done in France not long ago; but I assert | United States. Every week, what is there is no reason for doing so now. Is known here is known there, and what is there any dispute about the dynasty? Is known there is known here. Every workthere any talk of overturning the institu- man there has the same powers as a Memtions of the country? In no country in ber of Congress to read everything pubthe world are the people more united upon lished in the public papers. In this coungeneral principles of politics, more disposed try the very opposite takes place. You to place confidence in the Legislature and see in the public-house or beer-shop a in the Crown, and to conduct themselves in newspaper doubled up in the bar winobedience to the law, as becomes citizens dow to tempt the working man to come of a free country. from the street into the house to read My hon. Friend the Member for Dum- it. You deny him the right to have fries (Mr. Ewart) has referred to the Re- that paper in his own home. You port laid before the House, of gentlemen say, "Leave your wife and childrenwho went out as a deputation from this be no longer the husband and the father country to the New York Exhibition. I enjoying the social comforts of your home, have not read all Mr. Wallis's Report, but but go down the street, and enter some I have carefully read Mr. Whitworth's. public-house-some place in which they Mr. Whitworth is a very distinguished burn a great deal of gas. There you will civil engineer, living at Manchester; and find a newspaper, which the Government he went out as one of the deputation to says you shall not have in your own house; New York. I should like to read to the and while you are reading that newspaper, House the paragraph with which he con- and taking in a portion of some Parliacludes his Report-not a paragraph written mentary speech, you must imbibe a cerfor any special object, not written by a po- tain, or an uncertain, quantity of gin and litician, for Mr. Whitworth, though a very water, or of some other equally objectionsound politician, is not so distinguished in able mixture." That is the effect of this that line as in his own profession. This is law; but that is not the state of things in the concluding paragraph of his Report. the United States. I have a notion, Sir, He saysof the balance of power, and I referred to it upon a recent occasion. I rejoice at every extension of the power, the greatness, the intelligence, and the industry of the United States. I believe that it will be no loss to us, that is, if we choose to take as wise a course as we may take. But if we distrust our population-if we say that we dare not trust them with political knowledge-if we have no regard for what an intelligent people can do for a free country-if we will not let them have access to the great instrument of knowledge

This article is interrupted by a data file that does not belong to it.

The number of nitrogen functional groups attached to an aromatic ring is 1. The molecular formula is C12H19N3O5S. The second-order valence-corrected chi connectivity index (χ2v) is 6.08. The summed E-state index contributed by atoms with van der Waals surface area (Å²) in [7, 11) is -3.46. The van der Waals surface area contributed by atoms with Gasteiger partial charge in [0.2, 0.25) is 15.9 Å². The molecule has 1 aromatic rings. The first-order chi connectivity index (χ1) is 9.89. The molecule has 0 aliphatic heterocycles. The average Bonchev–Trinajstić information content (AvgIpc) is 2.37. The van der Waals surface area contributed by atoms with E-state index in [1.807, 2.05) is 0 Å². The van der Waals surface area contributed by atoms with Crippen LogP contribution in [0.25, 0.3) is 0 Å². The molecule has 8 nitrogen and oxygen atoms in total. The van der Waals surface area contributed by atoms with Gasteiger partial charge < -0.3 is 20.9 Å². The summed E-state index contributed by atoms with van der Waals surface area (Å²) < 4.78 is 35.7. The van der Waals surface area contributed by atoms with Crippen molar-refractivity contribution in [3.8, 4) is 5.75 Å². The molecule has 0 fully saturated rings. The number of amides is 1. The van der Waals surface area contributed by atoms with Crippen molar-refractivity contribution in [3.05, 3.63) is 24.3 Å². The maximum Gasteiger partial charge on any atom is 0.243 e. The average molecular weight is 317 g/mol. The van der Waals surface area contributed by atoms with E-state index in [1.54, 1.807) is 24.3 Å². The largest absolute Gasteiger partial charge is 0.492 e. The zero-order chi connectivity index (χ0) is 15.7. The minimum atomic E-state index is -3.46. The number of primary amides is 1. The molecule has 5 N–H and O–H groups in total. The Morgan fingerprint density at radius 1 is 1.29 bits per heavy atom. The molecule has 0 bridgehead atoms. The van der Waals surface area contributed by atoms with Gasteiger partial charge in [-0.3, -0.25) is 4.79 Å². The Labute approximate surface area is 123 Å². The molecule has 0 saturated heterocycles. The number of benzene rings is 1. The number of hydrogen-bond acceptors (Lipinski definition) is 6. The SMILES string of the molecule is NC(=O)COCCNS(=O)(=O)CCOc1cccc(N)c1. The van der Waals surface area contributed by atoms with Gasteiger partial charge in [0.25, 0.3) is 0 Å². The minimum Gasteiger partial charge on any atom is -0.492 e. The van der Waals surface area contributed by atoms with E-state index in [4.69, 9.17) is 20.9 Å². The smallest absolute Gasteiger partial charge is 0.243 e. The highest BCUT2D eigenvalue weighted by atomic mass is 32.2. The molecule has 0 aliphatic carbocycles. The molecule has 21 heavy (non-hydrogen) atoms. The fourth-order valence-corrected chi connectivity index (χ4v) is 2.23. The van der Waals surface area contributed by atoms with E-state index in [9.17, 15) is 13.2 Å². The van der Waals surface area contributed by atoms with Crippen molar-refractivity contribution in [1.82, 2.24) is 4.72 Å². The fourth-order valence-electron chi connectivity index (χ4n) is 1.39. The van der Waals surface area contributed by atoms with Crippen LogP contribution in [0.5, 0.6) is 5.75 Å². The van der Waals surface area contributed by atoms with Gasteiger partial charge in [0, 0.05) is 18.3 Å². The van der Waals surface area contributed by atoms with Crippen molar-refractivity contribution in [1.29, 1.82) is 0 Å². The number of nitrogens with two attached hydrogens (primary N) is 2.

"It rarely happens that a workman who possesses peculiar skill in his craft is disqualified to take the responsible position of superintendent by the want of education and general knowledge, as is frequently the case in this country. In every State in the Union, and particularly in the north, education is, by means of the common schools, placed within the reach of each individual, and all classes avail themselves of the opportunities afforded. The desire of knowledge so early implanted is greatly increased, while the facilities for diffusing it are amply provided through the instrumentality of an almost universal press. No taxation of any kind has been suffered to interfere with the free development of this powerful agent for promoting the intelligence of the people, and the consequence is, that where the humblest labourer can indulge in the luxury of his daily paper, everybody reads, and thought and intelligence penetrate through the lowest grades of society. The benefits which result from a liberal system of education and a cheap press to the working classes of the United States can hardly be over-estimated in a national point of view; but it is to the co-operation of both that they must undoubtedly be ascribed."
There are many things in Mr. Whitworth's Report which have startled the manufacturers of this country, showing, as he does, that in many trades, especially in certain departments, there is that which threatens, not only to equal, but to excel, anything which exists in this country. Now, bear in mind, we are close to the
the greatest of all instruments now existing, and that which we ourselves use freely, then I say that we are hypocrites to the last degree, if we speak, as we sometimes do, of the ignorance and depravity of our countrymen, I know this-from observation among those whom I have myself employed-that if newspapers could be laid before them, which are just as enticing and just as alluring to them as they are to us, they would read them with eagerness, discuss them with fairness, and come to conclusions just as reasonable as those which would be come to by Members of this House. I know, further, that they would abstain from going into the publichouse, and would get rid, by reading the newspapers, of some of those false, and